AMHERST — UMass is actively seeking a conference for its football program for when its Mid-American Conference affiliation ends after the 2015 season. But athletic director John McCutcheon said the school’s athletic department is beginning to prepare for the possibility that the Minutemen could play, at least temporarily, as an independent.
In March, the MAC exercised a provision in its agreement with UMass to force the Minutemen to either become a full member in all sports or leave the conference after the 2015 season. Citing an aversion to moving the men’s basketball team out of the Atlantic 10, which is thriving, to the MAC, which historically is not a strong basketball league, McCutcheon and the UMass administration decided to end its MAC ties.
When the announcement was made, McCutcheon expressed confidence that UMass would find a new football league in time, but over two months later, he said the school is preparing contingencies.
“There will come a point fairly soon where we feel like if we don’t have a conference we have to build an independent schedule for a couple of years and we’ll have to get on top of doing that,” McCutcheon said. “It’s an option. It’s not something you want to do indefinitely, but it may be a necessity just in terms of timing to make sure we don’t get caught short. ... I know people want answers and guarantees, but you just can’t give them all the time. It may be necessary for us to get an independent schedule for a few years and show that growth in the program to open some doors. The conference shift has never ended. It never will end. Somewhere an opportunity will emerge for us. It’s just where and when and that I feel confident about.”
McCutcheon said, while the Minutemen are still in the early stages of building their program, showing progress this season would go a long way toward making them attractive to other conferences. UMass was 2-22 under former coach Charley Molnar, who was fired in December. McCutcheon was confident that new coach Mark Whipple would help make a difference.
“Any progress we could show would certainly be a help. Coming off the two years we had, Mark is not a magician. He can’t take us from there to where he would be in his third year in one year. Anything we can do to show improvement in competitive levels and those kind of things would help us,” McCutcheon said. “I think all of (the prospective conferences) look at us as an institution and see potential benefits. There comes a point where potential has to turn into reality and anything we can do to show that happening sooner as opposed to later works to our advantage. I think Mark will close that gap as fast as anybody could.”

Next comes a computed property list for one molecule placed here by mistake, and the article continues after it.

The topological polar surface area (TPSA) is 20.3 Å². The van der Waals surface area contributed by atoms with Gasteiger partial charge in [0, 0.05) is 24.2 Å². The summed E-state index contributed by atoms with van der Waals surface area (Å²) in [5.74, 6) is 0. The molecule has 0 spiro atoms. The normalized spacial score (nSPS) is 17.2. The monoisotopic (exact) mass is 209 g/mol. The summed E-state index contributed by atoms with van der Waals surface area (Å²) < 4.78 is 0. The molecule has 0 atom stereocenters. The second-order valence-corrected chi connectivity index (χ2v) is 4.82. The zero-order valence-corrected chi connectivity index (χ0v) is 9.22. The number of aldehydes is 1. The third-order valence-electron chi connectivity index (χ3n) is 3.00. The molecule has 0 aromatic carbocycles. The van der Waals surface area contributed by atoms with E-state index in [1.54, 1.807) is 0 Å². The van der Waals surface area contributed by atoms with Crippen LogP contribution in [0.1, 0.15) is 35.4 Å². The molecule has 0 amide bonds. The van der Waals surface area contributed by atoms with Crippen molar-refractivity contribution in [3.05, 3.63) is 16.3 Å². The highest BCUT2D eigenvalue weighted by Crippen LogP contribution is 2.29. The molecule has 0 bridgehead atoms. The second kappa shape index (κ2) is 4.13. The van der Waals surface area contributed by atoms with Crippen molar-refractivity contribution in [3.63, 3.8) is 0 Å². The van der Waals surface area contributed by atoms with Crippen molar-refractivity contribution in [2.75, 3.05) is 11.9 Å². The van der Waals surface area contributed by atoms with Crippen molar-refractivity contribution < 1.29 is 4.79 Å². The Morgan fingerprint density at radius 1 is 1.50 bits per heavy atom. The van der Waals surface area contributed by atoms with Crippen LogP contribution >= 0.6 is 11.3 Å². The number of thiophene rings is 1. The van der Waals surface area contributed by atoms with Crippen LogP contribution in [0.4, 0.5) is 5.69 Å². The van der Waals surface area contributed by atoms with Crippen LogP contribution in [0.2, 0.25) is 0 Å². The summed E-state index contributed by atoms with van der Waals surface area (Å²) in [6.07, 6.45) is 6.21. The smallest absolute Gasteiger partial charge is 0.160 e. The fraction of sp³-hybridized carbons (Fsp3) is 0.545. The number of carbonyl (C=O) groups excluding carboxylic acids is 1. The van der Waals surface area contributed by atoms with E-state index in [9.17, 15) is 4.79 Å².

McCutcheon said UMass has approached potential conferences in a variety of ways.
“It can happen a number of different ways— at my level, a the president’s level, at the chancellor’s level, with consultants,” McCutcheon said. “You explore all different kids of ways. We have many and as varied conversations from as many different access points as we can find to get a feel for where the conference is and whether they’d be receptive. Timing is an issue and it can be a challenge at times, but we are actively having conversations in every way we think is feasible.”
The consultant McCutcheon is referring to is Bill Carr, of Carr Sports Associates, whom UMass hired to conduct an evaluation of the school’s conference affiliations, past and present.
If UMass is forced to exist as an independent, it will face some challenges. With Navy joining the American Athletic Conference, there will be only three Bowl Subdivision independents — Army, Brigham Young and Notre Dame. Each school has national appeal that has earned them television contracts (Army with CBSSports Network, BYU with ESPN and Notre Dame with NBC) and bowl affiliations, which makes their independent status lucrative. UMass wouldn’t enjoy those advantages. Even with a good record, to get a bowl invite UMass would need other conferences to not produce enough bowl-eligible teams.
Television coverage could be hard to come by, and even if the Minutemen could get a contract, it’s unlikely to be lucrative. On top of that, conference members rely on their leagues for revenue. If one team reaches a bowl game, each team in the league receives a share of bowl revenue. That wouldn’t be the case as an independent.
Scheduling would be difficult as well. Most teams play only conference games after mid-October. Finding foes in November can be challenging.
“We’re very attractive (as an opponent) to a number of schools. Conference play does come into the equation,” McCutcheon said. “I can’t tell you what it would look like exactly, but I think we’ll have the opportunity to put it together. Will there be an FCS opponent on there? There might be. We’ll look at it as creatively as we can.”
McCutcheon said UMass remains committed to FBS football over the long haul.
“I still think this is the right thing for us to do. It’s where we should be. There are no guarantees in this process. In the long term, once we get through some of this, five-10 years down the road I think people will say it was a good thing we made this move.”